Big Ben is a currency-specific trading strategy designed to capture the first directional intraday move that often occurs within the first few hours after the Frankfurt/London market openings, which begin at approximately 1 a.m. ET. The strategy works best with the British pound/U.S. dollar (GBP/USD) rate all forex trading. Currency rates with more continuous, 24-hour trading will have less of a distinct open/close as they pass through the different money centers. For example, the dollar/yen rate (USD/JPY), which dominates forex activity during Asian trading hours (78 percent of volume), still accounts for 17 percent of trading during European hours. Before explaining the specific logic behind the methodology, let’s take a look at what needs to occur for a trade to set up.
The following rules are for short trades, but the strategy can be reversed to trade on the long side.
- The pair makes a new range low at least 25 pips (a pip is the forex equivalent of a tick, or minimum price fluctuation) below the opening price after the early Frankfurt/London trading in the GBP/USD rate begins around 1 a.m. ET.
- The pair then reverses and trades 25 pips or more above the opening price.
- The pair then reverses once again to trade back below the intraday low established in step 1.
- Sell a breakout (at least seven pips) below the London low.
- Once filled, place an initial protective stop no more than 40 pips above the entry price.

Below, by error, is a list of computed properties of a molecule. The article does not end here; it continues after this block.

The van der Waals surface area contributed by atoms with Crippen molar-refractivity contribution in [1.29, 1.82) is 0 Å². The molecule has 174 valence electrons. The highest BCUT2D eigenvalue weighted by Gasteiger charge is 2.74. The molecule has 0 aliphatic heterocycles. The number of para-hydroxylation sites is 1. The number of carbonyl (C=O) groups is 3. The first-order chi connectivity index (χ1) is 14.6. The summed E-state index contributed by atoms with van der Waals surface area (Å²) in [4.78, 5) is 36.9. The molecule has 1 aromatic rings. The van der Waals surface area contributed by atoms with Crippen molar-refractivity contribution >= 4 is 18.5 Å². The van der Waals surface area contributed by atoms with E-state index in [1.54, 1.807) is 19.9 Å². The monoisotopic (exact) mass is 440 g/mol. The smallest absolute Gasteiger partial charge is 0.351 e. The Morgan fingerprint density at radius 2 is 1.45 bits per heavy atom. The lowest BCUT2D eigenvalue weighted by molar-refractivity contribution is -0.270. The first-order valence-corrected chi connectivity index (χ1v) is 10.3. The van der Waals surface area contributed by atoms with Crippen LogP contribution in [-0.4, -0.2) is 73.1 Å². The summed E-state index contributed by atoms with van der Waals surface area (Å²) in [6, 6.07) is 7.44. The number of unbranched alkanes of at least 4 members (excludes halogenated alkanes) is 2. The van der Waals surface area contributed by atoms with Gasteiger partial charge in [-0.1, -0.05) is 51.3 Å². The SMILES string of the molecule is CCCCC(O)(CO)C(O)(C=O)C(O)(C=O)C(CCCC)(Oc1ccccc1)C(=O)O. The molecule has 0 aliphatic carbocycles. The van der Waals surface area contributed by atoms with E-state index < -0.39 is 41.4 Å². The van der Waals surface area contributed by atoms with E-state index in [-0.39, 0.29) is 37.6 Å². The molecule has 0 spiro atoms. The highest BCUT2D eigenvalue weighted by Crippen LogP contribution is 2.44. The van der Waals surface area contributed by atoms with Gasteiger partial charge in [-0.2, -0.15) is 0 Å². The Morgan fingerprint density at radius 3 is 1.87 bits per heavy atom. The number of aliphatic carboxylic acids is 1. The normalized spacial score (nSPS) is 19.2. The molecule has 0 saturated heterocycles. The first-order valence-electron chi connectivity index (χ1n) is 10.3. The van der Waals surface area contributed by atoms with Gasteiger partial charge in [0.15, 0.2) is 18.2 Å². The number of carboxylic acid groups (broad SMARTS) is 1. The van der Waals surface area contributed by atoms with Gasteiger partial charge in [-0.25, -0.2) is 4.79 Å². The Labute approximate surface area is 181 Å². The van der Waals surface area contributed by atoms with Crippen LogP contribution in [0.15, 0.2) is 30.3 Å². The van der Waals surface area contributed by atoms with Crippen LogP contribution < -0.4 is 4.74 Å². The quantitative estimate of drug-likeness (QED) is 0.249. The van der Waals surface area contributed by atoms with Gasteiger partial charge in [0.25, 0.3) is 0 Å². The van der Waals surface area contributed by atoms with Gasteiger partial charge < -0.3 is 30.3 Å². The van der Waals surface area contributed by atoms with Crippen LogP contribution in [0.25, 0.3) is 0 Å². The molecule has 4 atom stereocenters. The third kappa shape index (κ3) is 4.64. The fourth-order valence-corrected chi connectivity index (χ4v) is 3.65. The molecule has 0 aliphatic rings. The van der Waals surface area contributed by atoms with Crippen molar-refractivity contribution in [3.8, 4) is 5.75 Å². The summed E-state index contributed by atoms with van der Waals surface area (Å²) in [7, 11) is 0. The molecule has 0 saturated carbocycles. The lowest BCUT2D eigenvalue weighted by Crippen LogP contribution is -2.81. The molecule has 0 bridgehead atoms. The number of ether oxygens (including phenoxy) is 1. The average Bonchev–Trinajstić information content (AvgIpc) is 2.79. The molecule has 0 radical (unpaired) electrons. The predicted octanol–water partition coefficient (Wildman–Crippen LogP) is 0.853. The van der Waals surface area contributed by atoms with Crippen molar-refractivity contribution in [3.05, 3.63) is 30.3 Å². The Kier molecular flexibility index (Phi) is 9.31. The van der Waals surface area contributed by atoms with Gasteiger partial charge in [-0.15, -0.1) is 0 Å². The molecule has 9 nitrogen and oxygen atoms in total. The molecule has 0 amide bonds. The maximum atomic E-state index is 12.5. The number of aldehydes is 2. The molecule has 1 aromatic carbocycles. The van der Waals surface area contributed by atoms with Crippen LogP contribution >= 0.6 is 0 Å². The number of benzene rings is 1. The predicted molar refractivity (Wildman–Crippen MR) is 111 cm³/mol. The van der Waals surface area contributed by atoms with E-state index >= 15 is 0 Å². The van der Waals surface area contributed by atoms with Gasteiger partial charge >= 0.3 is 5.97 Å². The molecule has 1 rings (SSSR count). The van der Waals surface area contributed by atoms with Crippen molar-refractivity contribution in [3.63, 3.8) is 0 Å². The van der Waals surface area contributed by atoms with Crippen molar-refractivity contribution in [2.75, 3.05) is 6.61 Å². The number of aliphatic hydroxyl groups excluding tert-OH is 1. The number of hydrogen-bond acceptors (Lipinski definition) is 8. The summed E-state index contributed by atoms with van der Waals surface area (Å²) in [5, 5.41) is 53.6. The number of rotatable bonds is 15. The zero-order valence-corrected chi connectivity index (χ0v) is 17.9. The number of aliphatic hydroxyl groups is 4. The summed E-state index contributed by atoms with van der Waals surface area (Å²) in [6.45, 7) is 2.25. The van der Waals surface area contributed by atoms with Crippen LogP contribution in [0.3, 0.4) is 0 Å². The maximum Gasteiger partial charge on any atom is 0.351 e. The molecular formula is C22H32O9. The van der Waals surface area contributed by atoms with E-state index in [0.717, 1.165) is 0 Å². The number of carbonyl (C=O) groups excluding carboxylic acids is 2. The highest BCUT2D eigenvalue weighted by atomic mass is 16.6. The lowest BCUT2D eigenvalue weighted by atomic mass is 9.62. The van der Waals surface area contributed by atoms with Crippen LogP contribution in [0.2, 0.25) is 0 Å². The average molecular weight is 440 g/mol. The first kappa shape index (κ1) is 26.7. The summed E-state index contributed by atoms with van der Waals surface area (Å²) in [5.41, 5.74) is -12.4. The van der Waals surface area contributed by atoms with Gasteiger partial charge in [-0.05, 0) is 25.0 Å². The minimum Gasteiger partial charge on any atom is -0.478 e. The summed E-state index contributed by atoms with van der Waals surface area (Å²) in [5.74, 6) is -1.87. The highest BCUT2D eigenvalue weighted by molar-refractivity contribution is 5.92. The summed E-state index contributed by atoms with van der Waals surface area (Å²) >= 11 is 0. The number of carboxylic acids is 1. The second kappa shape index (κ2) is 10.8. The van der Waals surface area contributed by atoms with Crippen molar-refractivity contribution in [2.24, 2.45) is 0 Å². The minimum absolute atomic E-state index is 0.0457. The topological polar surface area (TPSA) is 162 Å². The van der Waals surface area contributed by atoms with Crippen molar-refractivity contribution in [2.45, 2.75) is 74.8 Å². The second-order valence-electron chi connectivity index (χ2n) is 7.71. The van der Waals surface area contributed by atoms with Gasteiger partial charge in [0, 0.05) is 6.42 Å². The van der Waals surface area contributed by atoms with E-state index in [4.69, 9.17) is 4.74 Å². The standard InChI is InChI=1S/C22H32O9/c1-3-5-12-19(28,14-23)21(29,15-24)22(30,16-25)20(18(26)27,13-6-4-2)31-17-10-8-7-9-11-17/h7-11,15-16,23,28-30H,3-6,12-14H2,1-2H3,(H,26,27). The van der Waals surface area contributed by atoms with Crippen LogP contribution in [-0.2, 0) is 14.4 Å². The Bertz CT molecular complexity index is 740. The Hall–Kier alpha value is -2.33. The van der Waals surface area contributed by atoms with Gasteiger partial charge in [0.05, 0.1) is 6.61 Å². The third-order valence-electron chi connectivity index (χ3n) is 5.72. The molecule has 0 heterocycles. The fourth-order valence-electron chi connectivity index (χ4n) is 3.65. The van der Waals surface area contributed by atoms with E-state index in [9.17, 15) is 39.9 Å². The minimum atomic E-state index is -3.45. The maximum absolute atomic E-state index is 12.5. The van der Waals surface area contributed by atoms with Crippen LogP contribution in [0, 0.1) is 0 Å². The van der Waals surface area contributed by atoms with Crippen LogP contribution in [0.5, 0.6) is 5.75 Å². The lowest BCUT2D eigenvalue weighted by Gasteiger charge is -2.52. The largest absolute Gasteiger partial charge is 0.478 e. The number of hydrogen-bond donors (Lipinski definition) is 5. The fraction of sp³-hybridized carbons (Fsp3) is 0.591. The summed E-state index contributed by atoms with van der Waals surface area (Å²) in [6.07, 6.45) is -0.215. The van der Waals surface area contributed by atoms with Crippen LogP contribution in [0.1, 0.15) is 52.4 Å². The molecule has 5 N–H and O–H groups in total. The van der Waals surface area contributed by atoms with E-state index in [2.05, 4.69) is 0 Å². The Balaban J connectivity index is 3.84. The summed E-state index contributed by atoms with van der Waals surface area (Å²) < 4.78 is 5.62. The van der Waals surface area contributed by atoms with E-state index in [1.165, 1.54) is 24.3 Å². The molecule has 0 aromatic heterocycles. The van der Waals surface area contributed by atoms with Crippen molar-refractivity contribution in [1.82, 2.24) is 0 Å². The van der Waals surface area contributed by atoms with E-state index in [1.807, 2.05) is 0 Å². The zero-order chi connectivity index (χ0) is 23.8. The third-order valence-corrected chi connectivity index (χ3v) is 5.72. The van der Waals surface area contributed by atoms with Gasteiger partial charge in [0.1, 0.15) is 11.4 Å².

- After the market moves lower by the distance between the entry price and the stop, cover half the position and trail a stop on the remainder.
As mentioned, the pound/dollar rate tends to have lower trading volume outside
European/London trading hours because the majority of GBP/USD spot deals are worked through U.K. and European dealers. This gives the European/British interbank community
tremendous insight into the currency pair’s actual supplydemand picture. The Big Ben trade sets up when interbank dealing desks use this intelligence to trigger stops on both sides of the market, resulting in new intraday highs and lows. Once these orders are cleared from the books, the market is primed for its first real directional move of the day, which is what the strategy is
designed to capture. The logic behind this trade should be familiar to S&Pfutures traders, as it is similar to many opening-range breakout strategies used to capitalize on the first real move of the day after the cash stock market opens in New York. Read More...